Impact of multi-mode range and location on fuel economy on a light-duty spark-ignition based powertrain using vehicle system simulations 2020-01-1018
Advanced compression ignition (ACI) modes have been shown to offer higher brake thermal efficiency than conventional spark ignition combustion with gasoline range fuels. The goal of a full-time ACI in which an ACI mode can be operated in over the entire speed and load map in a conventional passenger vehicle have been limited to date. The benefits of running ACI modes in a portion of the engine operating map have been shown in a number of studies to have potential benefits on improving fuel economy and reducing emissions. An engine that runs in two different combustion modes is known as a multi-mode strategy. Different multi-mode strategies have been proposed and demonstrated in laboratory and in demo vehicle settings. Multi-mode combustion strategies for vehicle applications offer the ability to maintain functionality expected for the real-world and certification driving cycles but offer part-time higher-efficiency/ lower emissions operation during a sufficient portion of the expected drive/duty cycle to offer significant fuel economy benefits as well as potential emissions controls benefits. There are challenges as well in both combustion controls and emissions controls that are multi-mode strategy dependent. The potential fuel economy benefits of such multi-mode strategies are not well understood.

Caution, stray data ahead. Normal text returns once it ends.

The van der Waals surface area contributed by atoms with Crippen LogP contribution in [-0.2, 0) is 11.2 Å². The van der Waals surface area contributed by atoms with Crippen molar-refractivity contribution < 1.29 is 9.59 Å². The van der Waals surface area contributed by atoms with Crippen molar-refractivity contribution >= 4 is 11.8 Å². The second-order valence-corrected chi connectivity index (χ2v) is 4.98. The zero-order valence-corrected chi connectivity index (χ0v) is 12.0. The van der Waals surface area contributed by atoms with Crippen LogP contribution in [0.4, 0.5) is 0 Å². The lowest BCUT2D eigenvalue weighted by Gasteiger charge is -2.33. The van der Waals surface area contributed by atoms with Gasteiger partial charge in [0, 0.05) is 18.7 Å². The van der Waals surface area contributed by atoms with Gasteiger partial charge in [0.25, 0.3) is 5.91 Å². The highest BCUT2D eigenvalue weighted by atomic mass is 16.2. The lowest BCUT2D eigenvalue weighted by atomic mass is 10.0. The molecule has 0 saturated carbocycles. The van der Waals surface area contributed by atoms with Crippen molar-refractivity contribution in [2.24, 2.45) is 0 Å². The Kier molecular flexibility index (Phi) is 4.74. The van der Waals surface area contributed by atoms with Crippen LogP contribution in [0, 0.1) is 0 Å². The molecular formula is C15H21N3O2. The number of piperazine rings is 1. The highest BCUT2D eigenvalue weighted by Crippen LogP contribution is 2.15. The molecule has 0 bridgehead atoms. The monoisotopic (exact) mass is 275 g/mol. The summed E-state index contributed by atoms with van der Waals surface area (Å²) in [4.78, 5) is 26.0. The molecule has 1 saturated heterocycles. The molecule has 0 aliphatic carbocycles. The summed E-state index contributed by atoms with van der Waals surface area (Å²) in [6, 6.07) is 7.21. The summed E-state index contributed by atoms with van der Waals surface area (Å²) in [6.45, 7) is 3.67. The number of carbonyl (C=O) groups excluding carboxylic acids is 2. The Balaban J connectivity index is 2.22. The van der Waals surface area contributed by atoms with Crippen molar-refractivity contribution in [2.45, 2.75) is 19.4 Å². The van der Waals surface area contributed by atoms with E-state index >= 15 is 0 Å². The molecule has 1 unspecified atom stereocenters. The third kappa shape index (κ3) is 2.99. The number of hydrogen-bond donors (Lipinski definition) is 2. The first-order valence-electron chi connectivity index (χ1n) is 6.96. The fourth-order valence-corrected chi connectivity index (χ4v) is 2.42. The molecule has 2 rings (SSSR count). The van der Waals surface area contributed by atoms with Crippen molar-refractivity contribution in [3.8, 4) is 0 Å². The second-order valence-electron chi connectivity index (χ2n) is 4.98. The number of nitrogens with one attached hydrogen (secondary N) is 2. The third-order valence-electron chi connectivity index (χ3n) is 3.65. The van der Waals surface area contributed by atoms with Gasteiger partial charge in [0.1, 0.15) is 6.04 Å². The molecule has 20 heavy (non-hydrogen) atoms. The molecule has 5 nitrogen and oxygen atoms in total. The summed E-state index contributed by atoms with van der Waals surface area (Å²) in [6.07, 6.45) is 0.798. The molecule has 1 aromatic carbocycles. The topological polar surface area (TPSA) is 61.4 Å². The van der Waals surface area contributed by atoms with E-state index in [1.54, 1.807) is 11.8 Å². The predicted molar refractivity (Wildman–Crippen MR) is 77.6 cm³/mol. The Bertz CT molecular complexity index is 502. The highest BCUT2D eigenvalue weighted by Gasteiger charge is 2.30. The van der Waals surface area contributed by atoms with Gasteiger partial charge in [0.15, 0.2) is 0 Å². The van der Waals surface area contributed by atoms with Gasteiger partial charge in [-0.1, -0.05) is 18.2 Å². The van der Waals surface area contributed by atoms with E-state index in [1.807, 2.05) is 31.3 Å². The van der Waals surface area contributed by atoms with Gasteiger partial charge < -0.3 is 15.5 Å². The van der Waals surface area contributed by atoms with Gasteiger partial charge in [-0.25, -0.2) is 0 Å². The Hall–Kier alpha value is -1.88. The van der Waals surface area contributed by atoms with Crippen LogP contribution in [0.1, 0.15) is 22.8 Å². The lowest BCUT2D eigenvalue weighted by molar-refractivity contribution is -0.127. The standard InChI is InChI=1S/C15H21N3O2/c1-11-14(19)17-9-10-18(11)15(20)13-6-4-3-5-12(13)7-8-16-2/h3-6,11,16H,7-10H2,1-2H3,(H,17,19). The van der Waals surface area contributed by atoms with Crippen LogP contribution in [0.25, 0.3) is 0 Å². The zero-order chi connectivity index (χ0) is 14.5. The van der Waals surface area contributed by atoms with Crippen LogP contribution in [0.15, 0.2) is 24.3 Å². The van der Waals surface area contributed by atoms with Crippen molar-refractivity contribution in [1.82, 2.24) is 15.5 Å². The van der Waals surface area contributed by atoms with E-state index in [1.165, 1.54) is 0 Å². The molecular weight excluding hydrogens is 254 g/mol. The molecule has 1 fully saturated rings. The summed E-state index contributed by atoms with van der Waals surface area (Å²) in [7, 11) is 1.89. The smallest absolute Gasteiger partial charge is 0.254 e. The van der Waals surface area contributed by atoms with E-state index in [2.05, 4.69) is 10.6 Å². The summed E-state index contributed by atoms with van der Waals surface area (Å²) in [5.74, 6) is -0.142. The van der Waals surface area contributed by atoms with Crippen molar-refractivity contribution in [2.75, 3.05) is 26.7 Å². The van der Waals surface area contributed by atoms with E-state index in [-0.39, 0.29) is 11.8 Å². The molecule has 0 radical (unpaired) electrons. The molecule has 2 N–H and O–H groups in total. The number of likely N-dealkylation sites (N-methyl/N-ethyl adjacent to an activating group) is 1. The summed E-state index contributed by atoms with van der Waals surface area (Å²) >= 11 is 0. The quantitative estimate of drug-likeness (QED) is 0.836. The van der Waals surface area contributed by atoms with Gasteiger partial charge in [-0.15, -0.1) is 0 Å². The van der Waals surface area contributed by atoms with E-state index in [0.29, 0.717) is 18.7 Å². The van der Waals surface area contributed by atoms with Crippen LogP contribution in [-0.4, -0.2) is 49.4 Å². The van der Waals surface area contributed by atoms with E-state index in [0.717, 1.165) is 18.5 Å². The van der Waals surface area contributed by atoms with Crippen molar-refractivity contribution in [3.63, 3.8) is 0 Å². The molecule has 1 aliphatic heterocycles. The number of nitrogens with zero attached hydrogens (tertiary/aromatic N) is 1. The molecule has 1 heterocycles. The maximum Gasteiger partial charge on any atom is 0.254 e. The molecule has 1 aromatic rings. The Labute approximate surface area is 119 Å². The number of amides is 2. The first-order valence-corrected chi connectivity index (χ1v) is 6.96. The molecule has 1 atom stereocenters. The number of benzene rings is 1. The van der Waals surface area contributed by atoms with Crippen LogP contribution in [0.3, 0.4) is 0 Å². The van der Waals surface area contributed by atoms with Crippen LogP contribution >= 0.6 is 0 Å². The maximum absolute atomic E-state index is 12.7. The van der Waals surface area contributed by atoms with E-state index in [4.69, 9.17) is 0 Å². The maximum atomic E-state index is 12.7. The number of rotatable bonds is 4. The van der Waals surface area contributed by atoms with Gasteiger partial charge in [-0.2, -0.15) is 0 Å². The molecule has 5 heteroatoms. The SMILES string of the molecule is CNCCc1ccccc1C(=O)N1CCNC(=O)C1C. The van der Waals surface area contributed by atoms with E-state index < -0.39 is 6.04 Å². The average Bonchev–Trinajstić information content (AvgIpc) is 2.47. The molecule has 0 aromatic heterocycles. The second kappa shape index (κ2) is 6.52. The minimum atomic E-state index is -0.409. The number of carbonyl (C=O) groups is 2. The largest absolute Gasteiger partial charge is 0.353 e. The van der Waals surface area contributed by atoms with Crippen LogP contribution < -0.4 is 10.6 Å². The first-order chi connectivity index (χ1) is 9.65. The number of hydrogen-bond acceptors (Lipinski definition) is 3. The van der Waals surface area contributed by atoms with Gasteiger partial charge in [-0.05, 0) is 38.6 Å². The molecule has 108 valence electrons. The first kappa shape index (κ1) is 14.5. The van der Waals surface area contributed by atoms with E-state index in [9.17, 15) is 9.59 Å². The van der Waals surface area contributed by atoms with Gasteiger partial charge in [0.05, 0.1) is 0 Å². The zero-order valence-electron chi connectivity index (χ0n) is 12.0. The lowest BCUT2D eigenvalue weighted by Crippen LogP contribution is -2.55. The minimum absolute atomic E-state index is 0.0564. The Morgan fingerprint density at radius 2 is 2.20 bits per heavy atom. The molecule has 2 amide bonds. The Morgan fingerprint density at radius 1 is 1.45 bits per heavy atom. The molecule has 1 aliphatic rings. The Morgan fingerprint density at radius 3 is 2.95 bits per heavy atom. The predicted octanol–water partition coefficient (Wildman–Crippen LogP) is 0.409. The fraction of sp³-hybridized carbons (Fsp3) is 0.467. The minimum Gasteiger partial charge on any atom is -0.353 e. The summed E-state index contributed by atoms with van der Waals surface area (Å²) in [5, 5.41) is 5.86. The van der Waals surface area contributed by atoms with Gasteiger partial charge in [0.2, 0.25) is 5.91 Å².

To estimate the potential fuel economy benefits of multimode engines in light-duty vehicles, the researchers performed a systematic study of the effect of ACI engine-map location, load range, and efficiency within the Autonomie vehicle system simulation tool. They used data from a 2.2-L direct-injection SI engine to simulate the baseline fuel economy of a mid-sized passenger vehicle over the U.S. Environmental Protection Agency’s (EPA’s) Urban Dynamometer Driving Schedule (UDDS). The analysis highlights the magnitude of urban fuel economy improvement that might be realized through multimode engine strategies. It also identifies the low-load engine-map regions where urban ACI operation likely will be most impactful, suggesting prime opportunities for research and development. The researchers also explored the effects of changing the location of the ACI load ranges within the engine map, and those results underscore the dominance of low-load ACI operation in improving urban fuel economy.